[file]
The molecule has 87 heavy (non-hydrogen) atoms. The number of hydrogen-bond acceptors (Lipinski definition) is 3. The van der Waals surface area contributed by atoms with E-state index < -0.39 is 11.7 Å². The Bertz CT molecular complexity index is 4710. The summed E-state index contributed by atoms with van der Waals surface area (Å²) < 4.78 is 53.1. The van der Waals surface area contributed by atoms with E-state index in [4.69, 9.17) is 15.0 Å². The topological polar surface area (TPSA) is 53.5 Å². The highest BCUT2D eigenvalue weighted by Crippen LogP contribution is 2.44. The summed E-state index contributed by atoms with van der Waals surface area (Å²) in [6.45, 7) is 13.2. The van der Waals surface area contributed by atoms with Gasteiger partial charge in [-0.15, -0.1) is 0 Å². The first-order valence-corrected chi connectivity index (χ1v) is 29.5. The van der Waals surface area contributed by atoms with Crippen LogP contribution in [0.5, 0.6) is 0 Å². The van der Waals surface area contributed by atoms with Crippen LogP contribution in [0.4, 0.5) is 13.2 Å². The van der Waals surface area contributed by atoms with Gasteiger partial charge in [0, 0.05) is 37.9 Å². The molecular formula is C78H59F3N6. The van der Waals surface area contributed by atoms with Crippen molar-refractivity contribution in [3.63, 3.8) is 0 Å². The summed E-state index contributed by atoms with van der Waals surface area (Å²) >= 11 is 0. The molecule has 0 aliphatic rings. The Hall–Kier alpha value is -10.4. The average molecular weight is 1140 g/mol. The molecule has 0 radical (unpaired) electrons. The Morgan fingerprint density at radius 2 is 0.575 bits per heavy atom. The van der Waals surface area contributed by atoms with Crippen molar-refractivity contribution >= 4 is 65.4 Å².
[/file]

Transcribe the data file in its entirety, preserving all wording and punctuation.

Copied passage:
The molecule has 87 heavy (non-hydrogen) atoms. The number of hydrogen-bond acceptors (Lipinski definition) is 3. The van der Waals surface area contributed by atoms with E-state index < -0.39 is 11.7 Å². The Bertz CT molecular complexity index is 4710. The summed E-state index contributed by atoms with van der Waals surface area (Å²) < 4.78 is 53.1. The van der Waals surface area contributed by atoms with E-state index in [4.69, 9.17) is 15.0 Å². The topological polar surface area (TPSA) is 53.5 Å². The highest BCUT2D eigenvalue weighted by Crippen LogP contribution is 2.44. The summed E-state index contributed by atoms with van der Waals surface area (Å²) in [6.45, 7) is 13.2. The van der Waals surface area contributed by atoms with Gasteiger partial charge in [-0.15, -0.1) is 0 Å². The first-order valence-corrected chi connectivity index (χ1v) is 29.5. The van der Waals surface area contributed by atoms with Crippen LogP contribution in [0.5, 0.6) is 0 Å². The van der Waals surface area contributed by atoms with Crippen LogP contribution in [0.4, 0.5) is 13.2 Å². The van der Waals surface area contributed by atoms with Gasteiger partial charge in [0, 0.05) is 37.9 Å². The molecular formula is C78H59F3N6. The van der Waals surface area contributed by atoms with Crippen molar-refractivity contribution in [3.63, 3.8) is 0 Å². The summed E-state index contributed by atoms with van der Waals surface area (Å²) >= 11 is 0. The molecule has 0 aliphatic rings. The Hall–Kier alpha value is -10.4. The average molecular weight is 1140 g/mol. The molecule has 0 radical (unpaired) electrons. The Morgan fingerprint density at radius 2 is 0.575 bits per heavy atom. The van der Waals surface area contributed by atoms with Crippen molar-refractivity contribution >= 4 is 65.4 Å².